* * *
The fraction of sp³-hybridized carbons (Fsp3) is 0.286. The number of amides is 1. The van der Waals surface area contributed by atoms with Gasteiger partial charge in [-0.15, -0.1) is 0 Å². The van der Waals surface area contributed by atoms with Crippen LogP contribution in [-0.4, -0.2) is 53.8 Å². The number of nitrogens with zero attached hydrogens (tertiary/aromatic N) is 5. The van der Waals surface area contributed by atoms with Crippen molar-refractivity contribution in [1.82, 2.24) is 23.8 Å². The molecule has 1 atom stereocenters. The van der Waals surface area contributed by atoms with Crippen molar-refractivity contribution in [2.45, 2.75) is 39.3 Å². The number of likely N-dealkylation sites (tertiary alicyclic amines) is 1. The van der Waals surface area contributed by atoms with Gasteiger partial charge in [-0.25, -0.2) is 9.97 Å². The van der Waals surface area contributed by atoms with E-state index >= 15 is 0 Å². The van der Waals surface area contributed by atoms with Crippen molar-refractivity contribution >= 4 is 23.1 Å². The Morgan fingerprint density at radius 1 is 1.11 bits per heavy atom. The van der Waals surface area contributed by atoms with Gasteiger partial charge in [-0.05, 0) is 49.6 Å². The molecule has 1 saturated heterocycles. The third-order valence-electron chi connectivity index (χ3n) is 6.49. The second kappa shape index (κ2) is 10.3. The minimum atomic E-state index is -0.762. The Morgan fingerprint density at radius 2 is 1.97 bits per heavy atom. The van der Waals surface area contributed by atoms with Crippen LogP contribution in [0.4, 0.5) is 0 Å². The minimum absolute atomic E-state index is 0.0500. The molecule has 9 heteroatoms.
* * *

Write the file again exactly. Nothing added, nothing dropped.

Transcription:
The fraction of sp³-hybridized carbons (Fsp3) is 0.286. The number of amides is 1. The van der Waals surface area contributed by atoms with Gasteiger partial charge in [-0.15, -0.1) is 0 Å². The van der Waals surface area contributed by atoms with Crippen LogP contribution in [-0.4, -0.2) is 53.8 Å². The number of nitrogens with zero attached hydrogens (tertiary/aromatic N) is 5. The van der Waals surface area contributed by atoms with Crippen molar-refractivity contribution in [1.82, 2.24) is 23.8 Å². The molecule has 1 atom stereocenters. The van der Waals surface area contributed by atoms with Crippen molar-refractivity contribution in [2.45, 2.75) is 39.3 Å². The number of likely N-dealkylation sites (tertiary alicyclic amines) is 1. The van der Waals surface area contributed by atoms with Gasteiger partial charge in [-0.25, -0.2) is 9.97 Å². The van der Waals surface area contributed by atoms with E-state index >= 15 is 0 Å². The van der Waals surface area contributed by atoms with Crippen molar-refractivity contribution >= 4 is 23.1 Å². The Morgan fingerprint density at radius 1 is 1.11 bits per heavy atom. The van der Waals surface area contributed by atoms with Gasteiger partial charge in [-0.05, 0) is 49.6 Å². The molecule has 1 saturated heterocycles. The third-order valence-electron chi connectivity index (χ3n) is 6.49. The second kappa shape index (κ2) is 10.3. The minimum atomic E-state index is -0.762. The Morgan fingerprint density at radius 2 is 1.97 bits per heavy atom. The van der Waals surface area contributed by atoms with Crippen LogP contribution in [0.4, 0.5) is 0 Å². The minimum absolute atomic E-state index is 0.0500. The molecule has 9 heteroatoms.